Crime lab secrets thrill the bestseller lists
Diona Gregory tells how a forensic scientist made an instant literary hit
Sunday 18 January 1998
Deja Dead is a fast-moving crime thriller centred on the trials of Dr Temperance Brennan, a forensic anthropologist in Montreal, who is hot on the trail of a serial killer. It is based firmly in reality: Reichs is a forensic anthropologist based in North Carolina and Montreal.
Yet the book has requiredmore than just talent to lift it to the top of the pile, since other books in the realistic-thriller genre are recognised to be equally well-written without managing to hit the headlines. It is a tale of sharp and aggressive marketing as well as skilful writing.
Reichs was extraordinarily lucky in that her manuscriptlanded on the desk of Patricia Cornwell's former editor, who identified it as more than a copy-cat version of Cornwell's creation, the forensic pathologist Dr Kay Scarpetta.
Then publisher Simon & Schuster moved into action - it published Deja Dead last summer and it stayed in the New York Times bestseller list for eight weeks. Meanwhile, Heinemann, Reichs's UK publisher, plotted its marketing strategy to conquer a crowded but lucrative market.
A quote from a leading crime writer, Minette Walters, was obtained for the cover - "A brilliant novel. Unputdownable" - and repeated on the back. But what perhaps sealed the novel's fate was the message imprinted on the book: "As Good as Patricia Cornwell or Your Money Back."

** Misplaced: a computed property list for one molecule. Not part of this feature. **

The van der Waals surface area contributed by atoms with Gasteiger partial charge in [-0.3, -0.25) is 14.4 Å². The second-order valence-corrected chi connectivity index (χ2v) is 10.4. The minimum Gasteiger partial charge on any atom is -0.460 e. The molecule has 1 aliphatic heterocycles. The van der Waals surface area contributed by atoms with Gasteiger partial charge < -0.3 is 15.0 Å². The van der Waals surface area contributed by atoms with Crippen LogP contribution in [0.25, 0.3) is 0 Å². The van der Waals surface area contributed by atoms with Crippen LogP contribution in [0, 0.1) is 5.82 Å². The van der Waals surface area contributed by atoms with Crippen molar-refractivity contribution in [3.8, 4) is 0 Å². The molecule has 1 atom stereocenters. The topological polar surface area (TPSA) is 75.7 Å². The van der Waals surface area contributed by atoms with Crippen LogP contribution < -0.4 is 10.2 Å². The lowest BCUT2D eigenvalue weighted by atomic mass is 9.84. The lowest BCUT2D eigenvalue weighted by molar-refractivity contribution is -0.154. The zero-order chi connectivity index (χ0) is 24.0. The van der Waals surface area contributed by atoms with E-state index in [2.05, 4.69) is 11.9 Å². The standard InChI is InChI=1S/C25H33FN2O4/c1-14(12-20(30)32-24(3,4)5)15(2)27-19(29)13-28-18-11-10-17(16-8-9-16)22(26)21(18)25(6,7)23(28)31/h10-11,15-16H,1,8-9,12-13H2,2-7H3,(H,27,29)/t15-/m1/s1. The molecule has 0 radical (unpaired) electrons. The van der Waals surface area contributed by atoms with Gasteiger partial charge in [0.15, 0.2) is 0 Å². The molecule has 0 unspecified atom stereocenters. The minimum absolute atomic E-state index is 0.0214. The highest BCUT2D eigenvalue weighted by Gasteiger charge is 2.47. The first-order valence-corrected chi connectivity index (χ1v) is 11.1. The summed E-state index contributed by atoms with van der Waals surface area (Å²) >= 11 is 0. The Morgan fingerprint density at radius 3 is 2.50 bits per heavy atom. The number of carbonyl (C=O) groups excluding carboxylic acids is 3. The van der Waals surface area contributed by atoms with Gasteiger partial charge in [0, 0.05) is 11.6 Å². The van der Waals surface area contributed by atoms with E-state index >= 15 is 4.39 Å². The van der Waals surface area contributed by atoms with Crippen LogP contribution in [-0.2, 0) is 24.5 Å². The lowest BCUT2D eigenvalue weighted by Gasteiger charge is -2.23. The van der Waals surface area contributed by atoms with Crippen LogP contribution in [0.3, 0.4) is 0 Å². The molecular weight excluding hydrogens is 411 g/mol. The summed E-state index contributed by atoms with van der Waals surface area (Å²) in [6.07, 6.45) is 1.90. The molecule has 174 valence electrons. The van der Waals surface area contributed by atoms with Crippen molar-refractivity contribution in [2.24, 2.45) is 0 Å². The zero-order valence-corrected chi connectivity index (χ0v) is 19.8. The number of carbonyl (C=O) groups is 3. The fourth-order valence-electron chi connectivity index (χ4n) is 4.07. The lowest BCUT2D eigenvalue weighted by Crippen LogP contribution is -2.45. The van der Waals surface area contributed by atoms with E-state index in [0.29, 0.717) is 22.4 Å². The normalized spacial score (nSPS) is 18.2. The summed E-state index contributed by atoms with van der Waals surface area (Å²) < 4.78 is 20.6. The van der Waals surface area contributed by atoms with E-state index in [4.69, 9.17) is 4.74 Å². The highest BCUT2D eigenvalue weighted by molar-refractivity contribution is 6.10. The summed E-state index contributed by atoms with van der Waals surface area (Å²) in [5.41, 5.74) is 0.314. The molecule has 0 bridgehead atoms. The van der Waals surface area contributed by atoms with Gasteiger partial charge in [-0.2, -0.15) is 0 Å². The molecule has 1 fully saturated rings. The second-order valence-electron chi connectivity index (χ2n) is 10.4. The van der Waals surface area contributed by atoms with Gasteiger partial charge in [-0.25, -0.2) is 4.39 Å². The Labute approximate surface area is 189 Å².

Knowing that booksellers would discount a popular title, the book was priced at pounds 10, undercutting competing hardback crime novels, and, probably more importantly, enabling the book's designers to create a strong cover and ensure that its marketing message shouted at the browsing book-buyer.
Reichs was just as startled as the book trade by Deja Dead's rapid success but another book is already on the way. On leave from her academic post, she is writing a second Dr Temperance Brennan thriller for publication next summer.
Attracted to forensic anthropology by the practicality of the work, her down-to-earth approach makes her novel frighteningly believable: "I knew what I wanted to write about - I wrote about what I knew."
With a degree in physical anthropology, Reichs's career began with a teaching post at the University of Carolina, where she established her reputation as a specialist in bones. Soon the police started to beat a path to her door for expert advice. She is now one of only 45 registered forensic anthropologists in North America, regularly working in the lab on criminal cases as well as sharing her trade's gruesome secrets with trainee FBI operatives and Mounties.
Reichs admits that she uses Dr Brennan to express her own feelings about her work, endowing the character with her own sense of professionalism and humour. But she points out that she does not share some of Brennan's other traits: the character communicates with her children through telephone answering machines and is a recovering alcoholic.
Deja Dead has brought Reichs financial freedom, yet she continues her case work to "keep her hand in" and maintain the authenticity of her writing. Her advice for anyone who fantasises about writing a novel is simple: "Just do it. Sit down and write the book. Make the time." Success means that, for Reichs, finding the time might be the hardest part of a repeat performance.
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